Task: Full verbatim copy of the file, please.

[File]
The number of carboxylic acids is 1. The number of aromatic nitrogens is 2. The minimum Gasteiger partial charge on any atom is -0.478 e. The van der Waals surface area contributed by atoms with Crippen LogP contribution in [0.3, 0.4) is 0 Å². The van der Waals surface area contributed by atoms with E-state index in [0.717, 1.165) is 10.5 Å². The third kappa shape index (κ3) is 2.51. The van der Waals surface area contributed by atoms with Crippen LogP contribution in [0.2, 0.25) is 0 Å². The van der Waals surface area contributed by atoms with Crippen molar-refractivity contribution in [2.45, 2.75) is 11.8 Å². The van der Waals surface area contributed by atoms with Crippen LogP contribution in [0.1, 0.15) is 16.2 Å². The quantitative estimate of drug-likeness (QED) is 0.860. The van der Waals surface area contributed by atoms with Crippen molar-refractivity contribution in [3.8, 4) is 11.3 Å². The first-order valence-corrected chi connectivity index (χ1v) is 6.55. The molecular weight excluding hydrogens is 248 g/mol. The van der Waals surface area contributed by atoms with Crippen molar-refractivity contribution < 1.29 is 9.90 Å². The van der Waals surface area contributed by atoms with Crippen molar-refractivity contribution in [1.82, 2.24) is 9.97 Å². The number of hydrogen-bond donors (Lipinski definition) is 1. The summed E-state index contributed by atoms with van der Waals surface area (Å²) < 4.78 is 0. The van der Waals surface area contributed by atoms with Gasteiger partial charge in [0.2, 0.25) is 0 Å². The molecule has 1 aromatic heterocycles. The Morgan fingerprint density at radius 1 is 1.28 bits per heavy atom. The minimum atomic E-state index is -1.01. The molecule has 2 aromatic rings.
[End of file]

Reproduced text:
The number of carboxylic acids is 1. The number of aromatic nitrogens is 2. The minimum Gasteiger partial charge on any atom is -0.478 e. The van der Waals surface area contributed by atoms with Crippen LogP contribution in [0.3, 0.4) is 0 Å². The van der Waals surface area contributed by atoms with E-state index in [0.717, 1.165) is 10.5 Å². The third kappa shape index (κ3) is 2.51. The van der Waals surface area contributed by atoms with Crippen LogP contribution in [0.2, 0.25) is 0 Å². The van der Waals surface area contributed by atoms with Crippen molar-refractivity contribution in [2.45, 2.75) is 11.8 Å². The van der Waals surface area contributed by atoms with Crippen LogP contribution in [0.1, 0.15) is 16.2 Å². The quantitative estimate of drug-likeness (QED) is 0.860. The van der Waals surface area contributed by atoms with Crippen molar-refractivity contribution in [3.8, 4) is 11.3 Å². The first-order valence-corrected chi connectivity index (χ1v) is 6.55. The molecular weight excluding hydrogens is 248 g/mol. The van der Waals surface area contributed by atoms with Crippen molar-refractivity contribution < 1.29 is 9.90 Å². The van der Waals surface area contributed by atoms with Crippen molar-refractivity contribution in [1.82, 2.24) is 9.97 Å². The number of hydrogen-bond donors (Lipinski definition) is 1. The summed E-state index contributed by atoms with van der Waals surface area (Å²) < 4.78 is 0. The van der Waals surface area contributed by atoms with Gasteiger partial charge in [0.2, 0.25) is 0 Å². The molecule has 1 aromatic heterocycles. The Morgan fingerprint density at radius 1 is 1.28 bits per heavy atom. The minimum atomic E-state index is -1.01. The molecule has 2 aromatic rings.